- The Washington Times - Thursday, January 2, 2014

Tourists crossing the U.S. border beware: A U.S. District Court judge just ruled that it’s perfectly within the confines of the Constitution for guards to search through and copy laptop computer files belonging to travelers — even without suspicion of wrongdoing.

The searches are rare, and “about a 10 in a million chance” of happening, the Judge Edward Korman wrote, in his ruling reported by United Press International. “[So] there is not a substantial risk” that someone’s personal laptop will be searched and seized at all.

Still, border guards have the right to do so, he said. And they don’t have to worry about proving a reasonable suspicions as the reason for exercising that right, UPI reported.

Case law clearly shows that “searches at our borders without probably cause and without a warrant are nonetheless ‘reasonable,’ ” Mr. Korman wrote.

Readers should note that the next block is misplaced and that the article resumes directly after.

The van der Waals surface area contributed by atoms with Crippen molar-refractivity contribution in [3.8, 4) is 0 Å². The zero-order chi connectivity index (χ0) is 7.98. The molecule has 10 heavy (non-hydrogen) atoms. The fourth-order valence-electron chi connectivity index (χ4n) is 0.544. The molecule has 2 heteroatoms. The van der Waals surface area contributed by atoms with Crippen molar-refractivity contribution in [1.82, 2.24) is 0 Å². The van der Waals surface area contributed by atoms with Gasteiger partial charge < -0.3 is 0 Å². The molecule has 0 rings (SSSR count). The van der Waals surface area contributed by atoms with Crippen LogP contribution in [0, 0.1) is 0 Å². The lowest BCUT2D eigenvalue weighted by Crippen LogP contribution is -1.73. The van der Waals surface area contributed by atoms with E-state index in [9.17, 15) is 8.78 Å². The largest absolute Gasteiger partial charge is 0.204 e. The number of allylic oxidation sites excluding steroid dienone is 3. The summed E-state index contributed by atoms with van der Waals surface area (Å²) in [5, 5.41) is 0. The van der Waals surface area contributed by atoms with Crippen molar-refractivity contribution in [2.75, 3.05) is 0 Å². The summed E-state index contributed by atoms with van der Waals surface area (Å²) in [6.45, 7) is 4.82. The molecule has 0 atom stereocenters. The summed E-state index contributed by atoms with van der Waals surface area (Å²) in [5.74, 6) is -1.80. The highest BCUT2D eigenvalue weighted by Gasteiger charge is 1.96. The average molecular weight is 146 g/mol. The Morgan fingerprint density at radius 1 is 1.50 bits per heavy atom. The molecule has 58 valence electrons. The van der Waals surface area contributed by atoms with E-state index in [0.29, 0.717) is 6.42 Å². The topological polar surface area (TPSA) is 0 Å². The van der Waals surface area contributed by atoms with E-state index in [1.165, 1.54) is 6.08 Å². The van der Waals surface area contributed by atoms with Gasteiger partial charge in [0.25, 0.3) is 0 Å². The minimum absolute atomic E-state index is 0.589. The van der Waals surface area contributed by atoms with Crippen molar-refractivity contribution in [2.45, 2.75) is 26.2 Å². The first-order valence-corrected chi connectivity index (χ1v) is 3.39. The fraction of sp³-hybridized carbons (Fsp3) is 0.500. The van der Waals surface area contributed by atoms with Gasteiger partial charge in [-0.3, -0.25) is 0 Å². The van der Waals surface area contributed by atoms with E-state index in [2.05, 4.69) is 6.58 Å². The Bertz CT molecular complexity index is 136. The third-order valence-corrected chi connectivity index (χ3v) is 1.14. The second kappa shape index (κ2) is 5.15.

The judge made the ruling in the District Court for the Eastern District of New York in Brooklyn, in dismissal of a lawsuit brought by a graduate student, Pascal Abidor, whose laptop was taken by U.S. Customs and Border Protection officials in May 2010 as he rode an Amtrak train from Montreal to New York. Mr. Abidor said officers also handcuffed and incarcerated him, subjecting him to several hours of questioning.

His laptop was returned 11 days later, UPI said.

He sued and was joined by the National Association of Criminal Defense Lawyers and by the National Press Photographers Association. The American Civil Liberties Union brought the case, and now says it’s mulling an appeal, UPI reported.

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